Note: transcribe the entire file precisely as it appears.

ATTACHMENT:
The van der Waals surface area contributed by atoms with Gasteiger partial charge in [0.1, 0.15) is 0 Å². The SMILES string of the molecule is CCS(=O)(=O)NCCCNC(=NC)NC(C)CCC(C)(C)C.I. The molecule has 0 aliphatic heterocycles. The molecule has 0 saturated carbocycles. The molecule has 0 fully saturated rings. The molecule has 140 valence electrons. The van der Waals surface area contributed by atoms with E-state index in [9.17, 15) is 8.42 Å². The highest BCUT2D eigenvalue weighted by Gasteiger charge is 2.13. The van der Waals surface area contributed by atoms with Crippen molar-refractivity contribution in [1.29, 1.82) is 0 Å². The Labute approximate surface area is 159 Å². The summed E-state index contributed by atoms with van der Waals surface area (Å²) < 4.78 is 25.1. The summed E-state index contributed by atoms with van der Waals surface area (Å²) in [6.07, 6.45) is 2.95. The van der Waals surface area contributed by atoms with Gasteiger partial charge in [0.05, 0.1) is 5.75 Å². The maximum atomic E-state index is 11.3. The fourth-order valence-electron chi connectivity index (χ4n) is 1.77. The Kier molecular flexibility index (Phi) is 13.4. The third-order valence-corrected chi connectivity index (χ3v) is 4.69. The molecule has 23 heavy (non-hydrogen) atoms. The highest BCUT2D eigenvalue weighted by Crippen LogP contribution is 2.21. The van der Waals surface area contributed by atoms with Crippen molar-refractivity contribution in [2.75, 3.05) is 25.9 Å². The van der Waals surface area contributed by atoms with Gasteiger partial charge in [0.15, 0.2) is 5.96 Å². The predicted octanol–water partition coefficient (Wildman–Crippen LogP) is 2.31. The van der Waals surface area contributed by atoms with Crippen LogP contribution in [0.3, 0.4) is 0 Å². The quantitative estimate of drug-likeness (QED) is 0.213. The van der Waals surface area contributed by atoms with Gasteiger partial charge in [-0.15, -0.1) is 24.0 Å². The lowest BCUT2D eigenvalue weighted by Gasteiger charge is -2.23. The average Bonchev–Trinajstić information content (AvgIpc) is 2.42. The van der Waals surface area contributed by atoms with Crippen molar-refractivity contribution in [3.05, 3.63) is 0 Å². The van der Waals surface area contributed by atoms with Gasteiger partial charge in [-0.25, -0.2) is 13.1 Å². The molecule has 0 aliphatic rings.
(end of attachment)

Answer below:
The van der Waals surface area contributed by atoms with Gasteiger partial charge in [0.1, 0.15) is 0 Å². The SMILES string of the molecule is CCS(=O)(=O)NCCCNC(=NC)NC(C)CCC(C)(C)C.I. The molecule has 0 aliphatic heterocycles. The molecule has 0 saturated carbocycles. The molecule has 0 fully saturated rings. The molecule has 140 valence electrons. The van der Waals surface area contributed by atoms with E-state index in [9.17, 15) is 8.42 Å². The highest BCUT2D eigenvalue weighted by Gasteiger charge is 2.13. The van der Waals surface area contributed by atoms with Crippen molar-refractivity contribution in [1.29, 1.82) is 0 Å². The Labute approximate surface area is 159 Å². The summed E-state index contributed by atoms with van der Waals surface area (Å²) < 4.78 is 25.1. The summed E-state index contributed by atoms with van der Waals surface area (Å²) in [6.07, 6.45) is 2.95. The van der Waals surface area contributed by atoms with Gasteiger partial charge in [0.05, 0.1) is 5.75 Å². The maximum atomic E-state index is 11.3. The fourth-order valence-electron chi connectivity index (χ4n) is 1.77. The Kier molecular flexibility index (Phi) is 13.4. The third-order valence-corrected chi connectivity index (χ3v) is 4.69. The molecule has 23 heavy (non-hydrogen) atoms. The highest BCUT2D eigenvalue weighted by Crippen LogP contribution is 2.21. The van der Waals surface area contributed by atoms with Crippen molar-refractivity contribution in [2.75, 3.05) is 25.9 Å². The van der Waals surface area contributed by atoms with Gasteiger partial charge in [0.15, 0.2) is 5.96 Å². The predicted octanol–water partition coefficient (Wildman–Crippen LogP) is 2.31. The van der Waals surface area contributed by atoms with Crippen LogP contribution in [0.3, 0.4) is 0 Å². The quantitative estimate of drug-likeness (QED) is 0.213. The van der Waals surface area contributed by atoms with Gasteiger partial charge in [-0.15, -0.1) is 24.0 Å². The lowest BCUT2D eigenvalue weighted by Gasteiger charge is -2.23. The average Bonchev–Trinajstić information content (AvgIpc) is 2.42. The van der Waals surface area contributed by atoms with Crippen molar-refractivity contribution in [3.05, 3.63) is 0 Å². The van der Waals surface area contributed by atoms with Gasteiger partial charge in [-0.25, -0.2) is 13.1 Å². The molecule has 0 aliphatic rings.